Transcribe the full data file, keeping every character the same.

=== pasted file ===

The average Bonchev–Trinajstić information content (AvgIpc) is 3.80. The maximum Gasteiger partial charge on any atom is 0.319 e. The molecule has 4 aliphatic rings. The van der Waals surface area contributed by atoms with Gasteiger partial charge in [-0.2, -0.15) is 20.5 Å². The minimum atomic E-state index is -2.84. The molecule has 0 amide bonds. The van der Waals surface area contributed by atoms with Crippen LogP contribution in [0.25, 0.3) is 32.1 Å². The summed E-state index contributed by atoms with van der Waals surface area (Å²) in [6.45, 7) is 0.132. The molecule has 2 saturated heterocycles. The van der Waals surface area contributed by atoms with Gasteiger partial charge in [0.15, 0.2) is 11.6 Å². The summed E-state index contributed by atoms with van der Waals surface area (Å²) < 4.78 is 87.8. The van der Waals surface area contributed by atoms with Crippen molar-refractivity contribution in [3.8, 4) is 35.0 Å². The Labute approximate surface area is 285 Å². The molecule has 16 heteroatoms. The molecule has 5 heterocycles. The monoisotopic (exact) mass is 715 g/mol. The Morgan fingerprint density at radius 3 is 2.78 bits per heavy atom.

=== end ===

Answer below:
The average Bonchev–Trinajstić information content (AvgIpc) is 3.80. The maximum Gasteiger partial charge on any atom is 0.319 e. The molecule has 4 aliphatic rings. The van der Waals surface area contributed by atoms with Gasteiger partial charge in [-0.2, -0.15) is 20.5 Å². The minimum atomic E-state index is -2.84. The molecule has 0 amide bonds. The van der Waals surface area contributed by atoms with Crippen LogP contribution in [0.25, 0.3) is 32.1 Å². The summed E-state index contributed by atoms with van der Waals surface area (Å²) in [6.45, 7) is 0.132. The molecule has 2 saturated heterocycles. The van der Waals surface area contributed by atoms with Gasteiger partial charge in [0.15, 0.2) is 11.6 Å². The summed E-state index contributed by atoms with van der Waals surface area (Å²) < 4.78 is 87.8. The van der Waals surface area contributed by atoms with Crippen molar-refractivity contribution in [3.8, 4) is 35.0 Å². The Labute approximate surface area is 285 Å². The molecule has 16 heteroatoms. The molecule has 5 heterocycles. The monoisotopic (exact) mass is 715 g/mol. The Morgan fingerprint density at radius 3 is 2.78 bits per heavy atom.